The Oxford Dictionary of Popes

By J. N. D. Kelly | Go to book overview

APPENDIX Pope Joan

From the mid-13th to the 17th cent. the tradition that there had been a female pope, commonly but not invariably named Joan, at some date in the 9th, 10th, or 11th cent., was almost universally accepted; it was still furnishing ammunition to attackers of the papacy and the Roman church in the late 19th cent. The story first appears, between 1240 and 1250, in the Universal Chronicle of Metz attributed to the Dominican Jean de Mailly, according to which Victor III ( d. 1087) was succeeded by a talented woman who, disguised as a man, had worked her way up in the curia as a notary, and had eventually been promoted cardinal. She was betrayed when, mounting her horse, she gave birth to a child, and was ignominiously tied to the horse's tail, dragged round the city, and then stoned to death. The Dominican Stephen de Bourbon ( d. c. 1262) and the Franciscan of Erfurt who wrote ( c. 1265) the Chronicon minor give broadly similar accounts of the affair of the 'popess', the one placing it c. 1100 and die other c. 915.

The tale was given definitive form, however, and very wide diffusion by the later editions of the immensely popular and influential Chronicle of Popes and Emperon by the Polish Dominican Martin of Troppau ( d. 1297). According to these, Leo IV ( d. 855) was succeeded by one John Anglicus, who reigned two years, seven months, and four days, but was in fact a woman. A native of Mainz, she went as a girl, dressed in a man's clothes but escorted by her lover, to Athens, had a brilliant student career there, and then settled in Rome, where her lectures attracted such distinguished audiences and her life was so edifying that she was unanimously elected pope. Her imposture was finally exposed when, riding in procession from St Peter's to the Lateran, she gave birth to a child in a narrow street between the Colosseum and S. Clemente. She died on the spot and was buried there; because of the shameful episode, popes thereafter studiously avoided traversing the street. While Martin gives her name as John (i.e. Joan or Joanna in the feminine), other accounts call her Agnes, Gilberta, or Jutta, or leave her nameless.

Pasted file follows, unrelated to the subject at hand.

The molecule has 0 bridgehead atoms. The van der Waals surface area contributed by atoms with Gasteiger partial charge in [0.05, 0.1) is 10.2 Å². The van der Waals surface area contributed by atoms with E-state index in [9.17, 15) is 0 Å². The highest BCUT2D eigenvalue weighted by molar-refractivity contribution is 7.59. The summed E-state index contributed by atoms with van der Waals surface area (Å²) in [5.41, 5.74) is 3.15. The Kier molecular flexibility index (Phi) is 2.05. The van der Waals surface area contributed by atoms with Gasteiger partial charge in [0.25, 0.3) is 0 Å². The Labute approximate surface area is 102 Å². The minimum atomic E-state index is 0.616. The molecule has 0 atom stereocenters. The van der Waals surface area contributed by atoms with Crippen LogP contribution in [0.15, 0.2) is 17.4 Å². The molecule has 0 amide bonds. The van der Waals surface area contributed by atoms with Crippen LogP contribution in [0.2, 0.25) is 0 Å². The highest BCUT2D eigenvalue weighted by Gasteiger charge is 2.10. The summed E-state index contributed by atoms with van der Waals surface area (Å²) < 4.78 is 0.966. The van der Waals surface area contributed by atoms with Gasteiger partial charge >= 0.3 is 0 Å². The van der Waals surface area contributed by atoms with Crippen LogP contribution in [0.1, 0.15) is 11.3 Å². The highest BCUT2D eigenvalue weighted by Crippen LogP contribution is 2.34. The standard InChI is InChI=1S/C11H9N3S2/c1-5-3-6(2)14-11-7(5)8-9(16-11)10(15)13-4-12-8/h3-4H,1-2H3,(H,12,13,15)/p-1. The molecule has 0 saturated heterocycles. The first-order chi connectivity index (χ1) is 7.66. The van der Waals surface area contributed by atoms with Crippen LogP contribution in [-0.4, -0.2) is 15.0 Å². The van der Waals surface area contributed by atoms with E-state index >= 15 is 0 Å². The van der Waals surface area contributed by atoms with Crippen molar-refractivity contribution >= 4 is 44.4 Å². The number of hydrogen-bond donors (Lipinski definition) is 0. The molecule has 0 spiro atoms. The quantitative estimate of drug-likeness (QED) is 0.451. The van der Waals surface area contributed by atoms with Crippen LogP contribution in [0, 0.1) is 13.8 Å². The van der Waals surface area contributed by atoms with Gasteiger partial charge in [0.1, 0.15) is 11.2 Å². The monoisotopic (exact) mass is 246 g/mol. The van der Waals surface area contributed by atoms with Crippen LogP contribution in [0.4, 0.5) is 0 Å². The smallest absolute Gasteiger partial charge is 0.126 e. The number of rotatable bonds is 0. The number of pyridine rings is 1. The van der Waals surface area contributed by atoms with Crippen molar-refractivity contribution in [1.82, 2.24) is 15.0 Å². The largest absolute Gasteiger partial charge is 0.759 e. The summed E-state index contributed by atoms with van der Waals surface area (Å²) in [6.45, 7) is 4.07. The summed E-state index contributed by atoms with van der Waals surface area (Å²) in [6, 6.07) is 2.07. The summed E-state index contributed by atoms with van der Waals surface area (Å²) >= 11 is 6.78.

The story, often embellished with fantastic details, was accepted without question in Catholic circles for centuries. It was taken up by humanists like Petrarch ( d. 1374) and Boccaccio ( d. 1375), and influenced iconography; Joan figures among the busts of popes placed c. 1400 in Siena cathedral. Critics of the papal claims (e.g. John Hus at the council of Constance in 1415) were able to exploit the story without being contradicted. One enthusiastic writer, Mario Equicola of Alvito (near Caserta: d. 1525), even argued that Providence had used Joan's elevation to demonstrate the equality of women with men. Catholic criticism of the legend became increasingly vocal from the middle of the 16th cent., but it was a French Protestant, David Blondel ( 1590-1655), who effectively demolished it in treatises published at Amsterdam in 1647 and 1657. It scarcely needs painstaking refutation today, for not only is there no contemporary evidence for a female pope at any of the dates suggested for her reign, but the known facts of the respective periods make it impossible to fit one in. The origin of the story, however, has never been satisfactorily explained. Its kernel is generally taken to be an ancient Roman folk-tale which was blown up by a number of circumstances needlessly taken to be suspicious -- e.g. the deliberate avoidance of a certain street by papal processions (probably because of its narrowness), the discovery in it of an enig-

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The Oxford Dictionary of Popes
Table of contents

Table of contents

  • Title Page iii
  • Preface vii
  • Contents ix
  • Abbreviations x
  • Note to the Reader xiv
  • Alphabetical LIst of Popes and Antipopes 1
  • The Popes 5
  • Appendix Pope Joan 331
  • Index 333
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